How to Choose Individual Stocks


There is some pretty good advice that says people shouldn’t bother with individual stock picking. Instead, they should just accept the fact that they cannot outperform the markets and buy well-diversified mutual funds and try to come as close to the returns of the markets as they can by keeping fees low.  It is probably true that most people shouldn’t buy individual stocks, because most people buy (and sell) individual stocks for the wrong reason.

Some people buy stock in companies that they know (think McDonald’s).  Others buy individual stocks because they see they have record earnings.  Still, others buy into a stock because think that their business will do well (for example, everyone uses Google, so I should buy stock in Google).  Sometimes people follow the price of a stock and buy because the stock has fallen significantly in price, increased significantly in price, or follows some price pattern.  Some people buy stock in the company for which they work.  Some people even buy stocks because they like the name or the ticker symbol.

None of these are good reasons to buy stocks and you’d be much better off just putting your money away in low-cost index funds and getting another hobby if these are your reasons.  You will be buying too high, buying too late, selling too soon, and maybe putting your money into stocks that will just do nothing for the next few decades.  You might have some great stories about the stock you bought that did well, but you’ll earn 2-3% returns when the markets provide 10-15% returns over the same period.  In other words, you’ll retire with $500,000 when you would have had $50M if you’d just invested in index funds.

So why would you buy individual stocks?  Well, think about the restaurants that are in your neighborhood.  If you were to invest $10,000 and buy a 0.5% stake in all of the restaurants, over a long period of time you’d probably make a decent return on your money.  Some restaurants wouldn’t make it, but some would do spectacularly well.  Overall, because people need to eat and because inflation will cause the price of the restaurants to increase over time (the value actually stays the same), the price of your investment would increase.  In 30 or 40 years, you might be able to sell your stake for a few million dollars.  This is assuming something like a tornado doesn’t come through and destroy everything – but you could deal with that risk by buying stakes in restaurants across the whole state.  This is like buying mutual funds – you get a small stake in a lot of companies and overall you get a decent return.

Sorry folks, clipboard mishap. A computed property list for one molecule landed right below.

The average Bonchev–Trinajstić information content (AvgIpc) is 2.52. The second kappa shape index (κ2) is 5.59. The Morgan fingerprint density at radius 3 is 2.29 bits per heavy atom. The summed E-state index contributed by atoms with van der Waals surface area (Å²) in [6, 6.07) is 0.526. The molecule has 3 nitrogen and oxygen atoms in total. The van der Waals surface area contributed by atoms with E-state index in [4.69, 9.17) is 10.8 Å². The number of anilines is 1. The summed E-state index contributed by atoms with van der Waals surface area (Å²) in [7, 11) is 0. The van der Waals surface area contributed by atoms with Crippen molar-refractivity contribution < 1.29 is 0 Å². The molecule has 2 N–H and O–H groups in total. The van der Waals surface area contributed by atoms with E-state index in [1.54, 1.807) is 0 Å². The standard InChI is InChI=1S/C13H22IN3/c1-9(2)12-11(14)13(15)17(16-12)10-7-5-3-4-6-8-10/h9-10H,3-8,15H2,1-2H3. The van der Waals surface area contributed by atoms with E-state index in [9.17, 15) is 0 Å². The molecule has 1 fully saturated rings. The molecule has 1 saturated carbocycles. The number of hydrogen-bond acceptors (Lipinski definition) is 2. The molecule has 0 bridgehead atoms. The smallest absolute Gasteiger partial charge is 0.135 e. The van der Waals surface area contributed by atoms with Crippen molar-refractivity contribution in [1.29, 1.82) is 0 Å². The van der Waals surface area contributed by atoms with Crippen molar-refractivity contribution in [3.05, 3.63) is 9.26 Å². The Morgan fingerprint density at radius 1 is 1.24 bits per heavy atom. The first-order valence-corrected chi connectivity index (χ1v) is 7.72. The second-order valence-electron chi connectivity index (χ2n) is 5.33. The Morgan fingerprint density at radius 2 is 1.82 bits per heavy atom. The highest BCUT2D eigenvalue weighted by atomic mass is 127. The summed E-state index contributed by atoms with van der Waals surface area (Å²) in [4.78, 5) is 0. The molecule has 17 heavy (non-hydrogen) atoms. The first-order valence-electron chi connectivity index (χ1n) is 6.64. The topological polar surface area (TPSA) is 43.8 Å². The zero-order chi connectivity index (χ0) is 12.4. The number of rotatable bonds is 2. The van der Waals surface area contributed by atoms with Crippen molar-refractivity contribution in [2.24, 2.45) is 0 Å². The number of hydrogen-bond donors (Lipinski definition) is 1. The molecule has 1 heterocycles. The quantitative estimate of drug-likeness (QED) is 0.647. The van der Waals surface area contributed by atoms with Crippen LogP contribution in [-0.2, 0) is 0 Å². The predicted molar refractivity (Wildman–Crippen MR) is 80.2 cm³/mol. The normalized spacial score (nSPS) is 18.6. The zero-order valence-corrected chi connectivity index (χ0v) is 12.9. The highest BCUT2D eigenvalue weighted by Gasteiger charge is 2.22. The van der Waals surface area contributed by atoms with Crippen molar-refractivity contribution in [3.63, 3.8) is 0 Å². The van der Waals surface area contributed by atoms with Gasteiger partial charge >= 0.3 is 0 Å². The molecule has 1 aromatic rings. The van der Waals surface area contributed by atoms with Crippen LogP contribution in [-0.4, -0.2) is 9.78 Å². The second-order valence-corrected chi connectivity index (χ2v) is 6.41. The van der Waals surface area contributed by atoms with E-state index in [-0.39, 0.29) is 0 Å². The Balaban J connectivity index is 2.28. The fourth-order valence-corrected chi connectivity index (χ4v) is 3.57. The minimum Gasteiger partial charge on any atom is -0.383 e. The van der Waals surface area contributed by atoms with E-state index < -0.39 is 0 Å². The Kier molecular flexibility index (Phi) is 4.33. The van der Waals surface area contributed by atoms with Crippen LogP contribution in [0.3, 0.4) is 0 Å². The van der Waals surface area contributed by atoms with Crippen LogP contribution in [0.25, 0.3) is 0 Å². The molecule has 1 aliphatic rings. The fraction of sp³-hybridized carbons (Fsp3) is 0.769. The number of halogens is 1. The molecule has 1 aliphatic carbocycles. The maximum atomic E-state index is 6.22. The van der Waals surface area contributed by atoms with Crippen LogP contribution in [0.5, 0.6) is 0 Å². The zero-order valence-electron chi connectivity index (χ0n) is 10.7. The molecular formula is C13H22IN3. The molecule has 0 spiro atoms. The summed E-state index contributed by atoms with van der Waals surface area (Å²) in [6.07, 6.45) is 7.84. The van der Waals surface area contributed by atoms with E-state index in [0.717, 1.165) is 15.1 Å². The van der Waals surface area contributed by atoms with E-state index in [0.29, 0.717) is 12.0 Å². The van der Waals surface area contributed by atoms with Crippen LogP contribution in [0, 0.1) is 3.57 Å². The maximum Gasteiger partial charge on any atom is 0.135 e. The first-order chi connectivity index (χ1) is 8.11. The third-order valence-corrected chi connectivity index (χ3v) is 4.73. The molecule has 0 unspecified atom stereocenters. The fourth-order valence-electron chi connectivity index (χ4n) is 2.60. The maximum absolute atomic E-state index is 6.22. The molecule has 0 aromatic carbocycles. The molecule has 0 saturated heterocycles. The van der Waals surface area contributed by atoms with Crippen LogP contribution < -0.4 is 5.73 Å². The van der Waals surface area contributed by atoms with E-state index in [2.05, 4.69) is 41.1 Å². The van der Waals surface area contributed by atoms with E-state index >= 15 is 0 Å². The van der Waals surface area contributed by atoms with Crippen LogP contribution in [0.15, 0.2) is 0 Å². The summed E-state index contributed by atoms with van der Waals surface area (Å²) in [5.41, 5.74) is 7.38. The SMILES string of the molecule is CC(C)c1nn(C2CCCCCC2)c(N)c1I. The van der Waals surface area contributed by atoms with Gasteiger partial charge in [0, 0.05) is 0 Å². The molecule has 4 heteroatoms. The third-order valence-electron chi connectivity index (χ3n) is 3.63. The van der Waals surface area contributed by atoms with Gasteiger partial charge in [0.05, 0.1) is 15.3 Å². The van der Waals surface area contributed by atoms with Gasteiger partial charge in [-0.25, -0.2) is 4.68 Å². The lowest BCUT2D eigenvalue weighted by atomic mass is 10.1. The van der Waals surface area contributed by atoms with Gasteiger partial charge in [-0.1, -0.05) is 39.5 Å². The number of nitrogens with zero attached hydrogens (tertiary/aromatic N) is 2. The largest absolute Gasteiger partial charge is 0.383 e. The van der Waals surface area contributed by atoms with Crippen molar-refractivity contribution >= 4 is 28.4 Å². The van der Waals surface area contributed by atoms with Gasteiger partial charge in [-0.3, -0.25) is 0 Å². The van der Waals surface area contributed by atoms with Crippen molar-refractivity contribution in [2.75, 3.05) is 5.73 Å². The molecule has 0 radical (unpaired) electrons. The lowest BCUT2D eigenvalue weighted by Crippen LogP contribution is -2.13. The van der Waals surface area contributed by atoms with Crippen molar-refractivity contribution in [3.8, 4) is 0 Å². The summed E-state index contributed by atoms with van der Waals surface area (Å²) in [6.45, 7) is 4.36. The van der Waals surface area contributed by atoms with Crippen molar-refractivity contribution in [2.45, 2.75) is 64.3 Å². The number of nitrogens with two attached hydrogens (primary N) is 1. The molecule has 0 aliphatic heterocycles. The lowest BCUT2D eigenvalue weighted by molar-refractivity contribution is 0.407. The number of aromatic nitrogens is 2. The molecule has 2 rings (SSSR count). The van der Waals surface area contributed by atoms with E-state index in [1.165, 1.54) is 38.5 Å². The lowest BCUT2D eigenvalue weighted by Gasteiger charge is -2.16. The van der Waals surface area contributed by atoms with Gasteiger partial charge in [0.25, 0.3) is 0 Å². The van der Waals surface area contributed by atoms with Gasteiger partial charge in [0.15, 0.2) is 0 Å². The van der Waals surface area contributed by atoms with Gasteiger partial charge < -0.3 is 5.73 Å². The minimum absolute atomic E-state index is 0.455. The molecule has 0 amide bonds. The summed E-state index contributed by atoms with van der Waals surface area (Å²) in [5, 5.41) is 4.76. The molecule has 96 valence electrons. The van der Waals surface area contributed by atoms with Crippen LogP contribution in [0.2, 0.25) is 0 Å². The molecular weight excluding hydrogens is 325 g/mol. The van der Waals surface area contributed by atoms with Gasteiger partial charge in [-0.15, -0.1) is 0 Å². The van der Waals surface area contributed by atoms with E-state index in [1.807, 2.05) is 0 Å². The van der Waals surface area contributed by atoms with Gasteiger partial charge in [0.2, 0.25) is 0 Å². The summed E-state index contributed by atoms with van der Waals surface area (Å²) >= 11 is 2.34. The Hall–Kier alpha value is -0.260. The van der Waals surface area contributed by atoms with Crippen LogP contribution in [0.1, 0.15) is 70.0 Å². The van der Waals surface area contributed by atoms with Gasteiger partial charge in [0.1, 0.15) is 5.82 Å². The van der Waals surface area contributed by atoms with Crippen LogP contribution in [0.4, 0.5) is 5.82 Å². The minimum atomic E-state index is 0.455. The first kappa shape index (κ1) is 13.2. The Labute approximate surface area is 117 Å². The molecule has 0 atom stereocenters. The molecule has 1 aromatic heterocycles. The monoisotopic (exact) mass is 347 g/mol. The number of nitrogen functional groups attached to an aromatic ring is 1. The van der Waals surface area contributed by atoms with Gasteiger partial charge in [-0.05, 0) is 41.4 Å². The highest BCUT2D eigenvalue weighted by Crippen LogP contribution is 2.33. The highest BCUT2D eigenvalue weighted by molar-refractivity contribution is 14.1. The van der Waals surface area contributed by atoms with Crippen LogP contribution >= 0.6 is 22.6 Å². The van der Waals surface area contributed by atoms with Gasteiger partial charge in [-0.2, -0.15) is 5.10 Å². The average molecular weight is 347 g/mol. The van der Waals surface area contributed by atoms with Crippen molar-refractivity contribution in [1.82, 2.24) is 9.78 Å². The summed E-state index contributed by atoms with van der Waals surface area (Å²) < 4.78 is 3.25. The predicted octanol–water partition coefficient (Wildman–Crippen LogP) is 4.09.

But I’ll bet there are a couple of restaurants in your area that are better run than others.  When you go in the door, they’re always crowded yet people don’t mind waiting.  The food is fantastic.  The servers are consistent and generally make the experience fun and pleasurable.  You can tell that they have every aspect of the experience down to a science.  They are even located on just the right corner.

Looking at how things are run, you can expect this restaurant to earn more money than the others.  Even more important, you think they might expand the dining room to serve even more people each night or open a second restaurant across town.  While something could happen such as a divorce of the owners, a fire, or a change in management, in general, you can reasonably predict that this restaurant will do better than the others, so you would want to have a bigger stake in this restaurant than the others.

Now things do happen, even to great restaurants.  You therefore don’t want to put all of your money into one restaurant.  But maybe you find the best restaurant in your neighborhood, then find the best one in the neighboring town.  Maybe you find the best five or ten restaurants, one or two in each town or city, and buy stakes. Maybe you invest a quarter or half of your money this way, then invest the rest in a small stake in the rest of the restaurants, just in case your picks don’t work out.

This is the same way you choose and invest in individual stocks.  You find the great companies – the ones that are well run and have a consistent record of performance.  You find companies that have room to grow since the stock price increases roughly at the same rate as earnings growth.  You buy larger stakes in these companies, perhaps even just starting with one company when you only have a couple of thousand dollars to invest.  As your portfolio increases in size through regular investment, you then start to diversify out into mutual funds to protect your gains and hedge against bad stock choices.

So in looking for stocks, I try to find the best stocks in each sector and buy into those.  I look at management, through the history of earnings growth and factors like return on equity.  I look at debt and try to find companies that are able to fund growth without needing to borrow a lot of money.  I look for companies that still have a lot of room to expand and grow.  I look for the companies who are the best at what they do, both in how they treat their customers and how they treat their employees.  That is how you choose individual stocks.

 Your investing questions are wanted. Please leave in a comment.

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Disclaimer: This blog is not meant to give financial planning or tax advice. It gives general information on investment strategy, picking stocks, and generally managing money to build wealth. It is not a solicitation to buy or sell stocks or any security. Financial planning advice should be sought from a certified financial planner, which the author is not. Tax advice should be sought from a CPA. All investments involve risk and the reader as urged to consider risks carefully and seek the advice of experts if needed before investing.

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